Fifth wheel trailer hitch
A fifth wheel trailer hitch assembly having a torsion bar mounted to a bed of a vehicle, a pair of support arms connected to the torsion bar and extending upwardly, a support beam connected to and extending between the support arms, and a coupling assembly mounted to the support beam.
The present invention relates to a trailer hitch and, more specifically, a fifth wheel trailer hitch that prevents vibration and other erratic motion from the trailer from transferring to the vehicle during travel.
Wheeled trailers are frequently towed behind vehicles to transport various items including boats, campers, horses, and other cargo. Many types of hitches have been developed to receive and tow a wheeled trailer.
A disadvantage of conventional trailer hitches is that uneven road surfaces cause vibration resulting in wear and damage to the trailer hitch. Additionally, the vibration and erratic motion from the trailer tends to transfer through the hitch to the vehicle, thereby affecting the vehicle's performance. This problem is only exaggerated when the trailer is empty or hauling a light load. When the trailer is unloaded, bumps in the road will cause the trailer to pitch and move in an erratic fashion, pulling the vehicle from side to side.
For fifth wheel trailers, no attempt has been made to solve this problem. Other trailers have been developed that include shock absorbers and other dampening devices for reducing the vibration and erratic motion of the trailer, particularly when the trailer is unloaded. One such example is U.S. Pat. No. 5,887,884 to Smith, which teaches a trailer having a shock absorber. The disadvantage with trailers such as the Smith apparatus is that a consumer must upgrade any conventional trailers to include the shock absorbers taught by Smith. This can be costly, particularly if the consumer has multiple trailers for towing different types of cargo.
U.S. Pat. No. 5,823,560 to Van Vleet addresses the vibration problem by modifying the actual trailer hitch. In this manner, any trailer secured to the Van Vleet device will receive the cushioning effects of the Van Vleet device. The disadvantage with the Van Vleet device is that it requires the use of a complex ball hitch assembly, which is comprised of rigid steel parts. As such, the Van Vleet device provides very limited movement and shock dampening capabilities. Accordingly, there is a need in the art for an improved trailer hitch.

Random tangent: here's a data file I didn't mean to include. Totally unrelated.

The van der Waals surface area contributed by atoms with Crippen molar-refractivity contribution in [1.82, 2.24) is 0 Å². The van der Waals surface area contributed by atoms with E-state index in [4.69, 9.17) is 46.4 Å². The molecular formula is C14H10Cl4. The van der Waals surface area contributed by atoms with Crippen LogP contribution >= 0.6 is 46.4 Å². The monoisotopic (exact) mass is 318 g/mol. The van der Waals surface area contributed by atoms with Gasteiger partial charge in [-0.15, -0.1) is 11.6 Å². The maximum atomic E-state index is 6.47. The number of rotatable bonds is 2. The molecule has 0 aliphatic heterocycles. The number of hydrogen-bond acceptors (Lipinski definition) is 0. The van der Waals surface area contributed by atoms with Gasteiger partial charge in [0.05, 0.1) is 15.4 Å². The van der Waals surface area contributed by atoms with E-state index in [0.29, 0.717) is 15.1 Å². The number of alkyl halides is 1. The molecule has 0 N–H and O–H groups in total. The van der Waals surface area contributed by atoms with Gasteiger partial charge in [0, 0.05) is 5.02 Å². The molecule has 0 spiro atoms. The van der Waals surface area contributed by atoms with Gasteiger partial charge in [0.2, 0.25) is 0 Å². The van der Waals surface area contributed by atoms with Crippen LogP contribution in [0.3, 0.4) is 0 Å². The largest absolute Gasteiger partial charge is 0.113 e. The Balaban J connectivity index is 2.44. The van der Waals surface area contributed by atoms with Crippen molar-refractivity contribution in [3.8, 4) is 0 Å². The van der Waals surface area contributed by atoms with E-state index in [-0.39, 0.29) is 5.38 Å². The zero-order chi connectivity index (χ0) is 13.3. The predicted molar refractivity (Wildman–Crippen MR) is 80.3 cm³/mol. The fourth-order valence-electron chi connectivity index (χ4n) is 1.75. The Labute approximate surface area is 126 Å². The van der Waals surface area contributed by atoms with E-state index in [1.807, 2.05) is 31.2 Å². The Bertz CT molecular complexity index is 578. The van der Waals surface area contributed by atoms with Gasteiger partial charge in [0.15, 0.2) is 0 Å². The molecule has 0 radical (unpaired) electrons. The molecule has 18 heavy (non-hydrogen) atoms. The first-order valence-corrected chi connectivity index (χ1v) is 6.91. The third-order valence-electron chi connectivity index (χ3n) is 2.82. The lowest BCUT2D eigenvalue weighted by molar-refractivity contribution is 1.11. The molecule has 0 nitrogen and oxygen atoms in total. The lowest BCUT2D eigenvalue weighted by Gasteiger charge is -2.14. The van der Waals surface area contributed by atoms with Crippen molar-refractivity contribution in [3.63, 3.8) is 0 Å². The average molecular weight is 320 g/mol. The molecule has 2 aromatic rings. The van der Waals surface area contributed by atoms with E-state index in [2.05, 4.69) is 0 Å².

It is therefore a principal object of this invention to provide a fifth wheel trailer hitch that absorbs shock and vibrations from a trailer.
Another object of this invention is to provide a trailer that improves the ride of the towing vehicle by preventing vibration from transferring through a fifth wheel trailer hitch to the vehicle.
A further object of this invention is to provide a trailer hitch with a torsion bar that absorbs vibration and other erratic forces from the trailer.
Yet another object of the present invention is to use a plurality of torsion bars in combination with a fifth wheel hitch in order to absorb vibration and erratic forces from a trailer.
These and other objects, features, or advantages of the present invention will become apparent from the specification and claims.BRIEF SUMMARY OF THE INVENTION
The present invention is for a fifth wheel trailer hitch assembly. The assembly is mounted on a bed of a vehicle and has at least one torsion bar that extends across the bed of the pickup. The torsion bars have fastening plates attached thereto to secure the assembly to the bed of the pickup. The assembly additionally has a first and second arm attached to the torsion bar and the arms are connected to a support beam that holds the fifth wheel hitch, or central coupling assembly. Optionally, a second torsion bar is placed above and transverse to the first torsion bar and mounted to the coupling assembly, thus allowing for torsion to be absorbed from forces in all directions caused by the trailer.